Ubuntu 14.04

If you just logged in to a fresh installation of Ubuntu 14.04 (Trusty Tahr), there are a few steps you’ll want to take immediately to help secure your new server. The IP blocks used by the various VPS providers are constantly being scanned, and brute force attacks will begin even if you’re deploying the machine for the first time. In fact, a VPS I created with DigitalOcean today started receiving failed root login attempts just five minutes after creation.

Oct  5 17:51:12 ottsrv sshd[849]: Server listening on port 22.
Oct  5 17:51:12 ottsrv sshd[849]: Server listening on :: port 22.
Oct  5 17:55:46 ottsrv sshd[1048]: Failed password for root from port 46859 ssh2
Oct  5 17:55:46 ottsrv sshd[1048]: Received disconnect from 11: Bye Bye [preauth]

User Accounts

Right away you’ll want to change the root password, create a new user account for yourself, and give that account the appropriate privileges. After this initial session, you should never log in as the root user again. Instead, you’ll be able to perform administrative tasks by preceding those commands with sudo.

Here the user being added is james. Just change that to your desired username.

adduser james

You’ll be prompted to set and confirm the user’s password. After that, you’ll be asked for additional information such as name and number. These are optional and can be skipped by hitting enter.

usermod -a -G sudo james

This adds the user to the sudo group so that they can run administrative commands without being root. If this user were already logged in, they would have to log out and back in before they could see the changes.

SSH Configuration

Now, the SSH configuration file can be updated to make our server less of a target. These changes are optional, but are strongly recommended to help secure your server.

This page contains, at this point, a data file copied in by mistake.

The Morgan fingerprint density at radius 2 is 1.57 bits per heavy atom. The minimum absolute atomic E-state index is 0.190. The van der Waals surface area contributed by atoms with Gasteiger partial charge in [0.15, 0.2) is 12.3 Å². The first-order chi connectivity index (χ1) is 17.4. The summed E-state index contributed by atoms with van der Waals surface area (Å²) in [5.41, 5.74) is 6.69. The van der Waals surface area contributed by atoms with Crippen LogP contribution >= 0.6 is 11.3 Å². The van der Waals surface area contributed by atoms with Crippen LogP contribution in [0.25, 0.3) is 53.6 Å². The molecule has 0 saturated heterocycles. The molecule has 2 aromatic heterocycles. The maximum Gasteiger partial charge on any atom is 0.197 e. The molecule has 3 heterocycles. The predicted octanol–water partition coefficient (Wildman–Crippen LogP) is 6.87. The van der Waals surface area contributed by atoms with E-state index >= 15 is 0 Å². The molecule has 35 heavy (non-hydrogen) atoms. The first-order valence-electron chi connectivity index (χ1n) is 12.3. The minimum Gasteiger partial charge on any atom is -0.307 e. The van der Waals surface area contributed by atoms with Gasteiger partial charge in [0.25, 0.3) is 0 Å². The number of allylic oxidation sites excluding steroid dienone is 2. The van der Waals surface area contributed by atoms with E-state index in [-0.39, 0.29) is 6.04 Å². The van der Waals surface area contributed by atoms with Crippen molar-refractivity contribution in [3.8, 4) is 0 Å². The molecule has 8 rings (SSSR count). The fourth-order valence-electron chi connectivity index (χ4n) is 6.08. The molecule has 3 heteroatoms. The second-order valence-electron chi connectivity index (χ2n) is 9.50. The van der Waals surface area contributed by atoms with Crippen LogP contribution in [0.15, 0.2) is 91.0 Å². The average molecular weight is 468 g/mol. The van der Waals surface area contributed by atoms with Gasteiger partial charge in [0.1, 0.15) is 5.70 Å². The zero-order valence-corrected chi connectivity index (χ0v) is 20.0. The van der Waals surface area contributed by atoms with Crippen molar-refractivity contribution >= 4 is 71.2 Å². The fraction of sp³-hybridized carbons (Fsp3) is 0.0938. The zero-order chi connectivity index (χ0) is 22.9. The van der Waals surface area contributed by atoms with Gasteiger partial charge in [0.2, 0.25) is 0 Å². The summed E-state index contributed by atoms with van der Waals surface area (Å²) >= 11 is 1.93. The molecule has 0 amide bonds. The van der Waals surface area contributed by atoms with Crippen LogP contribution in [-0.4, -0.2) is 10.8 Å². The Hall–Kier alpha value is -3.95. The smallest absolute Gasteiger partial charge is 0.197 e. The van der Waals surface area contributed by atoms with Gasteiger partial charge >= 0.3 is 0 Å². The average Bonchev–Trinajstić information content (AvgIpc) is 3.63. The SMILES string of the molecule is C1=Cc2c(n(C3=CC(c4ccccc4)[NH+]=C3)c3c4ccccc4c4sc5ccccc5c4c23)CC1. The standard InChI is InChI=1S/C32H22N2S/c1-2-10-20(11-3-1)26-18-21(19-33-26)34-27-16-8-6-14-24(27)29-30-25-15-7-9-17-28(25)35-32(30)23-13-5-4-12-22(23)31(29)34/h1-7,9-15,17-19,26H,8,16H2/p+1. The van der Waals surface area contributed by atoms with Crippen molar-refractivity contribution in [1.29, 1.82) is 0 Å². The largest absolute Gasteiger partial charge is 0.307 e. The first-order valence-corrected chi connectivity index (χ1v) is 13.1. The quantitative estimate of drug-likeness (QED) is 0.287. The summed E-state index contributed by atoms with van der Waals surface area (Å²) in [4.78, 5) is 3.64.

nano /etc/ssh/sshd_config

By default, the SSH service (sshd) is listening on the default port which is part of why the attacks mentioned earlier began so quickly. Changing the port sshd listens on won’t stop these attacks, but it should make them a lot less likely.

Update Port 22  to any number between 1025 and 65535. Make a note of the new port as you’ll need it later in this tutorial as well as for updating your own ssh client.

Port 40210

Since your user was added to the sudo group, you should no longer log in directly as root. Change PermitRootLogin yes to no to prevent root from being used to log in via ssh.

You can use AllowUsers to specify which users are permitted to use SSH. This parameter is probably not in your file, so add it to the end of your file as a new row.

AllowUsers james

You can add multiple users to the list by separating them with a space.

AllowUsers james snacks

If you experience delays of ten seconds or more when logging in, consider turning off UseDNS. Setting this to no disables most of the server-side lookups. If you later want to look up the host for a particular IP, the command nslookup can be used.

UseDNS no

All of these changes can be applied at once by using sed.  You’ll just want to swap out the appropriate values in the this example.

sed -i.bak -e "s/^Port 22/Port 40210/" \
  -e "s/^PermitRootLogin yes/PermitRootLogin no/" \
  -e "$ a\UseDNS no" \
  -e "$ a\AllowUsers james" /etc/ssh/sshd_config

Because there’s an extension specified after -i , we’re left with a backup of the original named ssh_config.bak.


Use iptables to implement rules that can limit or block IPv4 traffic from reaching your server. If your server also uses IPv6, you’ll have to configure those rules separately using ip6tables.

List the existing rules to make sure they are empty.

iptables -L